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Increasing Our Compassion Footprint
The human-dog interconnection is the way forward



Our relationships with animals are challenging, complicated, frustrating, awkward, ambiguous, paradoxical and range all over the place.We already know a lot about animals’ lives and what they want, more than we often give ourselves credit for. Indeed, their lives aren’t all that private, hidden or secret.We know that animals experience deep feelings, and care about what happens to them.When people say they’re not sure if dogs have emotions, if they feel joy or grief, I say I’m glad I’m not their dog.When people tell me that they love animals and then harm or kill them, I tell them I’m glad they don’t love me.

The best way to make the world a more compassionate and peaceful place for all animal beings, to increase our compassion footprint, is to “mind” them.“Minding animals” means that we must mind other beings by recognizing that they have active and deep minds and feelings.We must also mind them as their caretakers in a human-dominated world, one in which their interests are continually trumped in deference to ours.We easily mind dogs, and this close relationship is a way forward.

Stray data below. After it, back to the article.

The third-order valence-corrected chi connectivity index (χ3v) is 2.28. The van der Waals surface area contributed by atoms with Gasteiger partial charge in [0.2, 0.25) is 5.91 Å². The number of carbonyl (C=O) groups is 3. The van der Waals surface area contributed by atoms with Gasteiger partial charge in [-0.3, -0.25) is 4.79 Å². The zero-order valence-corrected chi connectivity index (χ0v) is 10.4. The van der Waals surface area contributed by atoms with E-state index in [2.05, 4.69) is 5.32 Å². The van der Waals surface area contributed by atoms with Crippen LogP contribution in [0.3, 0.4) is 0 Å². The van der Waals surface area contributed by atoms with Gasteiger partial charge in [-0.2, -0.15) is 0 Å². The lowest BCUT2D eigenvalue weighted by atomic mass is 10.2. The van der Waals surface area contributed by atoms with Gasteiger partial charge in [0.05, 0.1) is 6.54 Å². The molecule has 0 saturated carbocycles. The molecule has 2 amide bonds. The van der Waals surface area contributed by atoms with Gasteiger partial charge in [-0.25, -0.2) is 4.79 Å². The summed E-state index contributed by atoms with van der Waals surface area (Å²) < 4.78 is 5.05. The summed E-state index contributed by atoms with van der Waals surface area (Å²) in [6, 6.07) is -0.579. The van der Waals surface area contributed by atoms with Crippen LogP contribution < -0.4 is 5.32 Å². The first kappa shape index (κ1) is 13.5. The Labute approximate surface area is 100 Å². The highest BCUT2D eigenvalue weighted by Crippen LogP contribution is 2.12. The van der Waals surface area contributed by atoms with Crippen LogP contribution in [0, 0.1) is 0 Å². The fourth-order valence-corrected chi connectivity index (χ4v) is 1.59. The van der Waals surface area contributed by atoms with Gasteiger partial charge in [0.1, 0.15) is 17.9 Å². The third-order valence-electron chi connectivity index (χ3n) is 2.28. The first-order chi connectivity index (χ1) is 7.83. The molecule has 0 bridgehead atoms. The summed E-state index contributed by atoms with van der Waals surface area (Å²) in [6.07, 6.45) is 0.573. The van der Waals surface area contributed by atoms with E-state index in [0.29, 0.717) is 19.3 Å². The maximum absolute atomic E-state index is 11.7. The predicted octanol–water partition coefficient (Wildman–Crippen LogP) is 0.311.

It is also essential for people with varied expertise and interests to talk to one another, to share what we know about our animal kin and to use this knowledge for bettering their—and as a result, our—lives. And what could be a better place to do this than at dog parks?

There are many ways of knowing, and figuring out how science, the humanities and non-academics—including those interested in animal protection, conservation and environmentalism (with concerns ranging from individuals to ecosystems)—can learn from one another is essential. We observe animals, gawk at them in wonder, experiment on them, eat them, wear them, write about them, draw and paint them, move them from here to there as we “redecorate nature,” make decisions for them without their consent, and represent them in many and various ways, yet we often ignore who they are and what they want.